The Canal System Today

Nearly 200 years old and still going strong.

New York's canal system has been in continuous operation since 1825, longer than any other constructed transportation system on the North American continent.

Over the years, it has been enlarged three times to accommodate larger boats and more traffic. Today, pleasure boats, kayaks and canoes, and commercial vessels share the waterway. The NYS Canal System includes:

  • Erie Canal, which connects the Hudson River with Lake Erie, 338 miles to the west;
  • Champlain Canal, which connects the tidal portion of the Hudson River with Lake Champlain, 63 miles to the north;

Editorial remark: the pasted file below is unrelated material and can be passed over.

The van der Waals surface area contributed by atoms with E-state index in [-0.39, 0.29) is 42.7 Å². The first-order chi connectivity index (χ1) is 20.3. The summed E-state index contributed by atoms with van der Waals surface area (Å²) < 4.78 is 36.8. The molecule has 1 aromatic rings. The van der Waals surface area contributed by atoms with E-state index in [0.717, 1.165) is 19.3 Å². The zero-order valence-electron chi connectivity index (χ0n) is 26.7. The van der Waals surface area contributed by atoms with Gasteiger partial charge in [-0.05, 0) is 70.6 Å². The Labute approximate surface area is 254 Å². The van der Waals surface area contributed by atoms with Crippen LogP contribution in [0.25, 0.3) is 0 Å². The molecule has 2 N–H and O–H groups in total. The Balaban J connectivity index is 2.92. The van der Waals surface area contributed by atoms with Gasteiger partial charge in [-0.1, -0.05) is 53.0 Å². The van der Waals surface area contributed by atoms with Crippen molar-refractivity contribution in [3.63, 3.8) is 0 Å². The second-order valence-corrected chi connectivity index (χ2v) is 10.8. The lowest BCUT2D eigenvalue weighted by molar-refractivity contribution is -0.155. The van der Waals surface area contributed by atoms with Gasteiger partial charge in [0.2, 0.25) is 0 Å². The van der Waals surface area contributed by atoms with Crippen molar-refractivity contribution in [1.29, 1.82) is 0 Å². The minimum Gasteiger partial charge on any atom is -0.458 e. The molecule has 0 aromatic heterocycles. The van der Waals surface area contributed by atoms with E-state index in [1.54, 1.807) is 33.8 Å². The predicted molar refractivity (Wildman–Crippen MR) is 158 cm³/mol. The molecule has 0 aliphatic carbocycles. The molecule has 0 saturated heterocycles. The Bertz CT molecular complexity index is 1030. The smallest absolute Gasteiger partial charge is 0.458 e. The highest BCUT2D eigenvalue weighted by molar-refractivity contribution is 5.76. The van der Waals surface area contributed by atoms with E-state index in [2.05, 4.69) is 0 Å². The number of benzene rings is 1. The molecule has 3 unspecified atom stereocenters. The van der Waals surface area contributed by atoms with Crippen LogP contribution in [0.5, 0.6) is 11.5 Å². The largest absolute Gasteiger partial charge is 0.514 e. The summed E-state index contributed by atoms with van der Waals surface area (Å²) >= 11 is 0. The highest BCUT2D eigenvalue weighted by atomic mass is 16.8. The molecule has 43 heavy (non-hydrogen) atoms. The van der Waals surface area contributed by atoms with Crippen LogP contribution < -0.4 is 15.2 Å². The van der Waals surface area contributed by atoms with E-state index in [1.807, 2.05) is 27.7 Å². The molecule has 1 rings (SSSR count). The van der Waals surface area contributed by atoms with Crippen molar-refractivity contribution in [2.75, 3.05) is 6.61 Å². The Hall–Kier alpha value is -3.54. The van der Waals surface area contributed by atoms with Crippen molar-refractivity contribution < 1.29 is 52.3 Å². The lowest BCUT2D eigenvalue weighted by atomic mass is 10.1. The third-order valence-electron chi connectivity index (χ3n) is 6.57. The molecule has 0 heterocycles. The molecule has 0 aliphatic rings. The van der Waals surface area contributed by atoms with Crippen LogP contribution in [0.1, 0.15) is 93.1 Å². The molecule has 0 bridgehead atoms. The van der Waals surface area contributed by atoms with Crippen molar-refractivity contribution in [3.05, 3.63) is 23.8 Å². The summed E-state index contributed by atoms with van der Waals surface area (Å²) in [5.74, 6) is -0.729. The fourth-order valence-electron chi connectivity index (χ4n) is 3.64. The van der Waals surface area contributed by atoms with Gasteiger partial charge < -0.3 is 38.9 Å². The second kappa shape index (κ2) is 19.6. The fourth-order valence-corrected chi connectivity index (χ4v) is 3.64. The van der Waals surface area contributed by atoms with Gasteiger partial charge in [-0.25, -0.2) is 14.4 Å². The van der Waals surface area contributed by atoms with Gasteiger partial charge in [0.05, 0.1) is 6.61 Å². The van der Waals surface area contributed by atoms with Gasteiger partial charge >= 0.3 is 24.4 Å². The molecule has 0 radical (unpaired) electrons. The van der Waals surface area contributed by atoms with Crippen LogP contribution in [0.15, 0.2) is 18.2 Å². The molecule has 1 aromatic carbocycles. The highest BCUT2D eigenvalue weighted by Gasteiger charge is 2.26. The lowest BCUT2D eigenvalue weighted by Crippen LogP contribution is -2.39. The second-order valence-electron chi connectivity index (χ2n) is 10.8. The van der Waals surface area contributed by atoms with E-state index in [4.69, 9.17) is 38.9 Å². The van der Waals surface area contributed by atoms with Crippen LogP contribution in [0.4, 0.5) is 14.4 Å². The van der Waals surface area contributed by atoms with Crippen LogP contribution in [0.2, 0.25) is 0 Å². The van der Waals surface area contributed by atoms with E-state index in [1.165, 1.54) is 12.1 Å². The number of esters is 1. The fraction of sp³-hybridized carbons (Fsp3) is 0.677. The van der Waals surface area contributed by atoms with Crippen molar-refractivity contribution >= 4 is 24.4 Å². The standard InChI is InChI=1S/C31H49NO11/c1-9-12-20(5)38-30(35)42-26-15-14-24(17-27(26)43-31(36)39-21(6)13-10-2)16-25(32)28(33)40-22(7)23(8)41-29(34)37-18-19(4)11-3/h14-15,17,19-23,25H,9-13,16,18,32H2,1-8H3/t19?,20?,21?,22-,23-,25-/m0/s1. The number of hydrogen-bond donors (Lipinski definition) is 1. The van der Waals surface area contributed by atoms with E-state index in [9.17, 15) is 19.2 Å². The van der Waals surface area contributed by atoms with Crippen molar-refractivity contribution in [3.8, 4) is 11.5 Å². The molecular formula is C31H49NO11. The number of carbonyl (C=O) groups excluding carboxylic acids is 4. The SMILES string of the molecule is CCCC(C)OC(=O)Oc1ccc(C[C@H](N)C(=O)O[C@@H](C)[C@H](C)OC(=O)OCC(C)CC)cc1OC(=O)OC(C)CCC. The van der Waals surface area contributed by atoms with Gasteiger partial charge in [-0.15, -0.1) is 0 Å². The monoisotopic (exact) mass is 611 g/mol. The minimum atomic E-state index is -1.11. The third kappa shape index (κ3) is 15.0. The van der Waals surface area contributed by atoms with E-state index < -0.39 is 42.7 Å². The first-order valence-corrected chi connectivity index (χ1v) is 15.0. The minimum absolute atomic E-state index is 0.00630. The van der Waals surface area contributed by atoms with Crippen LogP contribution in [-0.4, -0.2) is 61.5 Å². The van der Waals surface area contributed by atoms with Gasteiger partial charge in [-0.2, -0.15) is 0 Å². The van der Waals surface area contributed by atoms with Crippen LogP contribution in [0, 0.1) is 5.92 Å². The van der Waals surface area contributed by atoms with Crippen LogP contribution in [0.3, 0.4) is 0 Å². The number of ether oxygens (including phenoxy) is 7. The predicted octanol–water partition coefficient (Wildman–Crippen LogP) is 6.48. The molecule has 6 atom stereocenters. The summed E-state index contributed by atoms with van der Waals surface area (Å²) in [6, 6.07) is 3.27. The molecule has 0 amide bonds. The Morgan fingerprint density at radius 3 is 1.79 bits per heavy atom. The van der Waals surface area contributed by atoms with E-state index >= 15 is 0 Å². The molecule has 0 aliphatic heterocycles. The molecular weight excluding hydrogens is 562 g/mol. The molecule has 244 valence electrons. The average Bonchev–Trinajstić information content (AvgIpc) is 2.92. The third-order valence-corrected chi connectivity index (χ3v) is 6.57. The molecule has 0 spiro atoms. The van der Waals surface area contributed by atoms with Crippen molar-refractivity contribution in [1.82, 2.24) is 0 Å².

• Oswego Canal, which follows the Oswego River from the Erie Canal 23 miles north to Lake Ontario;
  • Cayuga-Seneca Canal, which connects the Erie Canal to 92 miles of canalized rivers and lakes, including the Seneca River and Cayuga and Seneca Lakes.

The NYS Canal System links the Hudson River with Lake Champlain, Lake Ontario, and Lake Erie via the Niagara River, allowing boaters to travel from the Atlantic Ocean to the Great Lakes.

Go Through a Lock

It takes about 15 minutes to go through a lock, but you can experience it here in one minute.